... In a crossover study, 28 healthy elderly individuals (65 -90 years of age) received in random order one of 4 doses of dried rosemary (750, 1,500, 3,000, or 6,000 mg) or placebo on 5 separate 1-day treatment sessions every week for 5 weeks [72]. Cognitive performance was assessed immediately after consumption and at 1, 2.5, 4, and 6 h post-consumption. ...
... Rosemary has been evaluated as an oral supplement and in aromatherapy with largely underwhelming results. Modest improvements in cognition and mood were noted in some studies, although others showed either no significant effects or negative effects on performance with elevated doses [72][73][74][75]. However, curcumin showed more promise in several studies, showing improvements in cognition and attention [83][84][85][86], while yam extract was able to improve measures of cognitive performance with more pronounced effects in older individuals [87]. ...
... In addition, many of them, e.g., caffeine, curcumin, and saffron, have a long history of culinary use and are found in plants that are known to be healthful, adding to the safety profile of longterm consumption. However, amounts greater than those used in food preparation should continue to be evaluated for safety where they are not already well-documented, e.g., rosemary in supraphysiological doses revealed negative effects on cognitive performance, but no serious adverse events were recorded [72]. ...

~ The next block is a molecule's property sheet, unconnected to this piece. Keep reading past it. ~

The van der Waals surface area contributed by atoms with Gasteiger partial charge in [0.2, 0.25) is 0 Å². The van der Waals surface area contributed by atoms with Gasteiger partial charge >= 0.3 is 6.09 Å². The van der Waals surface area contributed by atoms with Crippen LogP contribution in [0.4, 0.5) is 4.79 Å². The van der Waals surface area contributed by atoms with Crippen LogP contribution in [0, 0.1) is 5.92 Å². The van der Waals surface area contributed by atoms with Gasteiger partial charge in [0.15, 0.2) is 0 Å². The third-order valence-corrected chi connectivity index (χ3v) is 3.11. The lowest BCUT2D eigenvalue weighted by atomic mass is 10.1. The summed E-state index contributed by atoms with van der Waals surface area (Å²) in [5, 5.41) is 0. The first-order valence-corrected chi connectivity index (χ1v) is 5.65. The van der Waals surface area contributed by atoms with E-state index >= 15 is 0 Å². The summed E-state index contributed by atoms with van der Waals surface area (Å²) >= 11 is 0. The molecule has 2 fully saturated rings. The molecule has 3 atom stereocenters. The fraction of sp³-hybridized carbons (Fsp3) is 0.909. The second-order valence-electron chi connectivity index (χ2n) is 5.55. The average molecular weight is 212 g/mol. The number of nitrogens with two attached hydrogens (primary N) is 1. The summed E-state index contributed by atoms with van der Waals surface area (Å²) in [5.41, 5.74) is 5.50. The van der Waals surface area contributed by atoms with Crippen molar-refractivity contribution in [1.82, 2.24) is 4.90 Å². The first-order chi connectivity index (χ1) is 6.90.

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Background and aim: Brain health is becoming more important to the average person as the number of people with cognitive impairments, such as Alzheimer's disease (AD), is rising significantly. The current Food and Drug Administration-approved pharmacotherapeutics for dementia neither cure nor halt cognitive decline; they just delay the worsening cognitive impairment. This narrative review summarizes the effects of nutrients and phytonutrients on cognitive function. Methods: A comprehensive literature search of PubMed was performed to find clinical trials in humans that assessed the effects of nutrients and phytonutrients on cognitive function published in English between 2000 and 2021. Six independent reviewers evaluated the articles for inclusion in this review. Results: Ninety-six articles were summarized in this narrative review. In total 21 categories of nutrients and phytonutrients were included, i.e., α-lipoic acid, Bacopa monnieri, B vitamins, cholinergic precursors, vitamin D, vitamin E, Ginkgo biloba, ginseng, lion's mane mushroom, N-acetyl cysteine, omega-3 fatty acids, aloe polysaccharides, Rhodiola rosea, rosemary, saffron, tart cherries, turmeric, wild yam, Withania somnifera, xanthines, and zinc. Particular noteworthy effects on cognition included memory, recollection, attention, intelligence, vocabulary, recognition, response inhibition, arousal, performance enhancement, planning, creative thinking, reaction time, vigilance, task switching, orientation to time, place, and person, reading, writing, comprehension, accuracy, learning, information processing speed, executive function, mental flexibility, daily functioning, decrease in mental fatigue, and freedom from distractibility. Some nutrients and phytonutrients also improved mood and contentedness and reduced anxiety and the need for caregiving. These effects are not completely consistent or ubiquitous across all patient populations or health statuses. Adverse effects were minimal or nonexistent. Conclusion: Due to the growing population of people with cognitive impairment and the lack of effective pharmacotherapeutics, it is prudent for those afflicted or their caregivers to find alternative treatments. Our narrative review shows that many of these nutrients and phytonutrients may be promising for treating some aspects of cognitive impairment, especially for people afflicted with AD. Relevance for patients: As demonstrated in a number of clinical trials, healthy adults and patients with various health challenges (e.g., AD, mild cognitive impairment, multiple sclerosis, and Parkinson's disease) exhibiting a wide range of severity in cognitive defects would be best served to consider multiple nutrients and phytonutrients to improve aspects of their cognitive function.